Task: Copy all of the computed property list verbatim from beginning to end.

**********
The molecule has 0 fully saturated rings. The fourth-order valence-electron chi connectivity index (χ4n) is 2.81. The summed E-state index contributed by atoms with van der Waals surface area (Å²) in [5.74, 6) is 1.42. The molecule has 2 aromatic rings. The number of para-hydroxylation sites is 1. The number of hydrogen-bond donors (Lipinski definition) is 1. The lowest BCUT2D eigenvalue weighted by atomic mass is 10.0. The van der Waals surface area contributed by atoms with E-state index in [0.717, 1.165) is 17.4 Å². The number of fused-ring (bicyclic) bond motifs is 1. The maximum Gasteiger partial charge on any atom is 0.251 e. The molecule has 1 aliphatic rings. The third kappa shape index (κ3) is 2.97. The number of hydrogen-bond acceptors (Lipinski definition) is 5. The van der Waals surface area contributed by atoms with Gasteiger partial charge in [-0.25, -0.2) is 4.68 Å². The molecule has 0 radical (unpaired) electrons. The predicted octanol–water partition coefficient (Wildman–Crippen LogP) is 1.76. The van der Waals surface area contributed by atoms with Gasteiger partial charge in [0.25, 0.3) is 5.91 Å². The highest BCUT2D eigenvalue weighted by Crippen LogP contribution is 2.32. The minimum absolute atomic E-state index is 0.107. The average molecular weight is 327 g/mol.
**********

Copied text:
The molecule has 0 fully saturated rings. The fourth-order valence-electron chi connectivity index (χ4n) is 2.81. The summed E-state index contributed by atoms with van der Waals surface area (Å²) in [5.74, 6) is 1.42. The molecule has 2 aromatic rings. The number of para-hydroxylation sites is 1. The number of hydrogen-bond donors (Lipinski definition) is 1. The lowest BCUT2D eigenvalue weighted by atomic mass is 10.0. The van der Waals surface area contributed by atoms with E-state index in [0.717, 1.165) is 17.4 Å². The number of fused-ring (bicyclic) bond motifs is 1. The maximum Gasteiger partial charge on any atom is 0.251 e. The molecule has 1 aliphatic rings. The third kappa shape index (κ3) is 2.97. The number of hydrogen-bond acceptors (Lipinski definition) is 5. The van der Waals surface area contributed by atoms with Gasteiger partial charge in [-0.25, -0.2) is 4.68 Å². The molecule has 0 radical (unpaired) electrons. The predicted octanol–water partition coefficient (Wildman–Crippen LogP) is 1.76. The van der Waals surface area contributed by atoms with Gasteiger partial charge in [0.25, 0.3) is 5.91 Å². The highest BCUT2D eigenvalue weighted by Crippen LogP contribution is 2.32. The minimum absolute atomic E-state index is 0.107. The average molecular weight is 327 g/mol.